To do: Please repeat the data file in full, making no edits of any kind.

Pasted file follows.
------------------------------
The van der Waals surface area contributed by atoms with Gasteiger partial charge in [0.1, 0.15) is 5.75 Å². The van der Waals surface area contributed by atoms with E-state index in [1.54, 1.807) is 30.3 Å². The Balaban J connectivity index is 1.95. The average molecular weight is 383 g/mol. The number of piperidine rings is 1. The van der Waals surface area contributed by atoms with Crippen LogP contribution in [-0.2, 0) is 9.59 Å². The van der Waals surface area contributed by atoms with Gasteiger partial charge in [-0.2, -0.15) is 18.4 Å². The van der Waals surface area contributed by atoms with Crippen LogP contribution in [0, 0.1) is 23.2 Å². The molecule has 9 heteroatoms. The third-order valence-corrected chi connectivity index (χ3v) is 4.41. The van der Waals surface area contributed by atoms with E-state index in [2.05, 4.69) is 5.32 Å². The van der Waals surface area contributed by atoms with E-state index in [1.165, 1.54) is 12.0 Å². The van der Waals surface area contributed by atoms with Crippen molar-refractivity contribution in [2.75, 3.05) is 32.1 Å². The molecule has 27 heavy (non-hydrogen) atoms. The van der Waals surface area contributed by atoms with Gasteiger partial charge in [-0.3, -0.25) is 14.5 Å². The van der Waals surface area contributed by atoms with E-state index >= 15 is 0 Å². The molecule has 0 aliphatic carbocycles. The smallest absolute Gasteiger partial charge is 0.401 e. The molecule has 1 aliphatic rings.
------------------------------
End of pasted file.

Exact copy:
The van der Waals surface area contributed by atoms with Gasteiger partial charge in [0.1, 0.15) is 5.75 Å². The van der Waals surface area contributed by atoms with E-state index in [1.54, 1.807) is 30.3 Å². The Balaban J connectivity index is 1.95. The average molecular weight is 383 g/mol. The number of piperidine rings is 1. The van der Waals surface area contributed by atoms with Crippen LogP contribution in [-0.2, 0) is 9.59 Å². The van der Waals surface area contributed by atoms with Gasteiger partial charge in [-0.2, -0.15) is 18.4 Å². The van der Waals surface area contributed by atoms with Crippen LogP contribution in [0, 0.1) is 23.2 Å². The molecule has 9 heteroatoms. The third-order valence-corrected chi connectivity index (χ3v) is 4.41. The van der Waals surface area contributed by atoms with E-state index in [2.05, 4.69) is 5.32 Å². The van der Waals surface area contributed by atoms with E-state index in [1.165, 1.54) is 12.0 Å². The van der Waals surface area contributed by atoms with Crippen molar-refractivity contribution in [2.75, 3.05) is 32.1 Å². The molecule has 27 heavy (non-hydrogen) atoms. The van der Waals surface area contributed by atoms with Gasteiger partial charge in [-0.3, -0.25) is 14.5 Å². The van der Waals surface area contributed by atoms with E-state index >= 15 is 0 Å². The molecule has 0 aliphatic carbocycles. The smallest absolute Gasteiger partial charge is 0.401 e. The molecule has 1 aliphatic rings.